Patricia McGuire
University president

Patricia McGuire

President of Trinity Washington University.

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Cheap shots

Q: The ex-commander of U.S. forces in Afghanistan was replaced after talking trash about other officials. Can leaders ever be excused for such excesses? In a broader sense, is success possible for the U.S. in Afghanistan, and how would you define it? Or, as someone said early on in Vietnam, should we simply "declare victory and leave"?

The behavior of Gen. Stanley McChrystal in giving a careless and irresponsible interview to Rolling Stone Magazine is an apt metaphor for the war in Afghanistan. Incomprehensible. Self-destructive. Unwinnable, no matter how righteous the original intent.

McChrystal might be forgiven for having misgivings and frustrations with the war, the politicians who created and continue the war, the slippery notions of who is really the enemy, the vague and ultimately untenable measures of success. Afghanistan may be a worse mess than Vietnam because the purpose has become even more obscure and the targets more elusive.

Soldiers complain all the time, but McChrystal's choice to launch his blistering rant in Rolling Stone seemed to be, at best, a cry for help. He had to know that his choice of communications medium to let his boss know about his unhappiness was just all wrong. Deep down, perhaps he yearned to be fired, or perhaps the ennui of the hopeless war warped his judgment. He clearly dared President Obama to react, and Obama did exactly the right thing in relieving McChrystal of the top command.

I'm only sorry that his superiors did not send him back to Afghanistan to serve out his tour of duty in a position on the ground with the troops. Retirement seemed like a too-easy escape hatch for a guy whose claim to being a soldier at heart should have been borne out in his willingness to pay a more fitting price for violating the military code of conduct.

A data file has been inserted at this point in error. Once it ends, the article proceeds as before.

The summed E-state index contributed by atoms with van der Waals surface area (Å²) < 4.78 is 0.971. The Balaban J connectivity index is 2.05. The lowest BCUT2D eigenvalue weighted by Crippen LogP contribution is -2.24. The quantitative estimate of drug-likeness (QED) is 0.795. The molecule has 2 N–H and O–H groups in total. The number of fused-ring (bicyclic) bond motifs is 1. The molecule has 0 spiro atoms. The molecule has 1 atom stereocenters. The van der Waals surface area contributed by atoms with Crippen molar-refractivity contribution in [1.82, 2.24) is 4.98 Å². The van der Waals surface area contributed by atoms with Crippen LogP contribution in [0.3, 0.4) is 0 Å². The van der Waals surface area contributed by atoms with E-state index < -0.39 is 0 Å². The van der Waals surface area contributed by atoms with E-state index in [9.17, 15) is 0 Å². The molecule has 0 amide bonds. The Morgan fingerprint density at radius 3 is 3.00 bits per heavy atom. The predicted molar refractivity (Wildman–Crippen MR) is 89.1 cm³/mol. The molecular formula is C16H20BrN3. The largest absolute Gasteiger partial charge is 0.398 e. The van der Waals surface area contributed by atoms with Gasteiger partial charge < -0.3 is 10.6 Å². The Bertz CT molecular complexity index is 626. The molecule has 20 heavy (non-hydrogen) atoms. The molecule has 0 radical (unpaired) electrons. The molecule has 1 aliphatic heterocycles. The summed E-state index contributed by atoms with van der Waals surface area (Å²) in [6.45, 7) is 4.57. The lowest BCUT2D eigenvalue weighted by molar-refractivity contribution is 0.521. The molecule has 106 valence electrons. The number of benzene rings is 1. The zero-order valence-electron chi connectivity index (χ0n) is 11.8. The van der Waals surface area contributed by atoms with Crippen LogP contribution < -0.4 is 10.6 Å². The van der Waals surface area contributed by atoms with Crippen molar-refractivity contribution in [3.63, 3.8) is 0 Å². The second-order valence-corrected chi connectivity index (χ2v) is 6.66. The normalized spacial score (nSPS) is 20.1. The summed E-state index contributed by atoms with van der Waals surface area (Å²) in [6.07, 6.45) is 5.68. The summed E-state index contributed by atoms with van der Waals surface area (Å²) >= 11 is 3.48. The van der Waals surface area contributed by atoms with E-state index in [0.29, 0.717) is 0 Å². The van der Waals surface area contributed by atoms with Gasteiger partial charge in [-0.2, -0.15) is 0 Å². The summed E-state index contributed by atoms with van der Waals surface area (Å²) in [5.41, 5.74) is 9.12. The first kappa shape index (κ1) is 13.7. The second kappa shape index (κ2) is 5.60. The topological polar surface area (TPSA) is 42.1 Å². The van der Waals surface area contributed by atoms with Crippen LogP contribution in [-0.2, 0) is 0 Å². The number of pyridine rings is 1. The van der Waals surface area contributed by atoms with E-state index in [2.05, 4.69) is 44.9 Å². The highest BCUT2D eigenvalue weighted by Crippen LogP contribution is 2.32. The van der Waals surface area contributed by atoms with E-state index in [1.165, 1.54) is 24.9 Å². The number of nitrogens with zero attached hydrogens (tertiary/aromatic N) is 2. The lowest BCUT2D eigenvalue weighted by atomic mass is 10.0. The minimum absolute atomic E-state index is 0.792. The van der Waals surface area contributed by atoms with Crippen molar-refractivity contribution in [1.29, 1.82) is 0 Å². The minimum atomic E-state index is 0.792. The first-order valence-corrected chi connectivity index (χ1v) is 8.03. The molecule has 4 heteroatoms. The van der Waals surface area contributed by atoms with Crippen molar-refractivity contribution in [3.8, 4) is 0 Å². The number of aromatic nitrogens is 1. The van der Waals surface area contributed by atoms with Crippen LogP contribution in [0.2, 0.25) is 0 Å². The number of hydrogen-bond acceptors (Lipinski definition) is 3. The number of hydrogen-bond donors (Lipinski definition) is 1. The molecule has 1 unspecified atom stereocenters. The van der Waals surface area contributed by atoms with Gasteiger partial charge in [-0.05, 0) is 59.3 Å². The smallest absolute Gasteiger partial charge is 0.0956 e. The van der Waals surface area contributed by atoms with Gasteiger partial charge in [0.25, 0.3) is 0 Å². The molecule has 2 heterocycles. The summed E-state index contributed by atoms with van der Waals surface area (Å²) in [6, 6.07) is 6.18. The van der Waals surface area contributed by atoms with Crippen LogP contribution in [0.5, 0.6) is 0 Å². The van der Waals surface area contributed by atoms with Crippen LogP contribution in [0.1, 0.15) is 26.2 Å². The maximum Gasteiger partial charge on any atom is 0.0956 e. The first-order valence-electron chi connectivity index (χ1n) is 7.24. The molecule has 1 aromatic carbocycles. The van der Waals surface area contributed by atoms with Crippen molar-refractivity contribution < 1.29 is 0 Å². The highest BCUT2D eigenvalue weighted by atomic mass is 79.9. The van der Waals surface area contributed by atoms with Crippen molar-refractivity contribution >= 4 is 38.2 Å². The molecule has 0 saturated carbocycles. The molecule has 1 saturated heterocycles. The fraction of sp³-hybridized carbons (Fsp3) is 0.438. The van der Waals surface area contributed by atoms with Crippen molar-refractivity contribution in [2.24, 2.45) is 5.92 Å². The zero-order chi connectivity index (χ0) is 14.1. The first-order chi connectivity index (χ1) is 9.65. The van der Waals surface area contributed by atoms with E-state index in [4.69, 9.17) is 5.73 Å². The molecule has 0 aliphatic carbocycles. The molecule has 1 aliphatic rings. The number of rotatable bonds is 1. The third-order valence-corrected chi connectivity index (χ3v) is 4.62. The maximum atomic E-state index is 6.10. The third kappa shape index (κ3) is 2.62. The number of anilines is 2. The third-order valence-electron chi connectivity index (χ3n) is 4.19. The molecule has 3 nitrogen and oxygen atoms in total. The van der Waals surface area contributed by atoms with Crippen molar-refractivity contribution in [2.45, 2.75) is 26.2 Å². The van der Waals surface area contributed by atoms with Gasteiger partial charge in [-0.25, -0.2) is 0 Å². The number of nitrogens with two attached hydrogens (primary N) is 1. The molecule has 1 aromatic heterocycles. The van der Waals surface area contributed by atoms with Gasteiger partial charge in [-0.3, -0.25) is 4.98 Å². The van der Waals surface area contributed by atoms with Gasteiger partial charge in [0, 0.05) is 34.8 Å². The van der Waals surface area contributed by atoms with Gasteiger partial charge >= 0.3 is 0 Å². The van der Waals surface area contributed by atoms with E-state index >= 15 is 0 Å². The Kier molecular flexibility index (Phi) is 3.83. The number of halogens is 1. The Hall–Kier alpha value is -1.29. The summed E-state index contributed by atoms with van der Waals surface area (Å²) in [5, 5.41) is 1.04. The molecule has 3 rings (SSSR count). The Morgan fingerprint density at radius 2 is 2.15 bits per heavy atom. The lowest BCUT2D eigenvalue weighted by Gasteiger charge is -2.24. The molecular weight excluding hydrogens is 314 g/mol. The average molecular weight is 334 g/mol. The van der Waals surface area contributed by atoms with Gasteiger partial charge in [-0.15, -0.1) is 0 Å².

President George Bush launched the war in Afghanistan to find Osama Bin Laden and "bring 'im to justice." Nine years later, Osama is nowhere to be found and most likely is not in Afghanistan. Bush launched a parallel action in Iraq for supposedly a similar purpose, with disastrous results.

While Iraq is winding down, the quagmire in Afghanistan becomes a deeper pit each day -- civilian casualties mount, the Karzai brothers get richer, and the Taliban become more ferocious. Neighboring Pakistan has become even more dangerous. Like the sad demise of American power in Vietnam, we continue to try to fight unconventional enemies with conventional ideas about war and power.

For nearly half a century, the U.S. has been unable to secure convincing "wins" in wars fought against unconventional, asymmetrical enemies, and there's no reason to think we can prevail in Afghanistan when the real enemy isn't even there, by all accounts.

McChrystal was wrong to betray his military professionalism with cheap shots in Rolling Stone. But in an ironic way, his bizarre conduct has exposed the even more bewildering nature of this unwinnable war. Perhaps the best result will be fulfillment of President Obama's pledge, publicly supported now by General Petraeus, that the troops must come home.

By Patricia McGuire  |  July 12, 2010; 12:00 AM ET  | Category:  Defining success Save & Share:  Send E-mail   Facebook   Twitter   Digg   Yahoo Buzz   Del.icio.us   StumbleUpon   Technorati  
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Never say never. It is possible to find Osama Bin Laden, just like was possible to find Saddam Hussein. It is possible to educate and empower the female population there; they will win the war against that male dominated theocracy. What's the name to describe those that give up too soon ? Defeat.... ( I don't want to be censured)

Posted by: ThishowIseeit | July 14, 2010 1:55 PM
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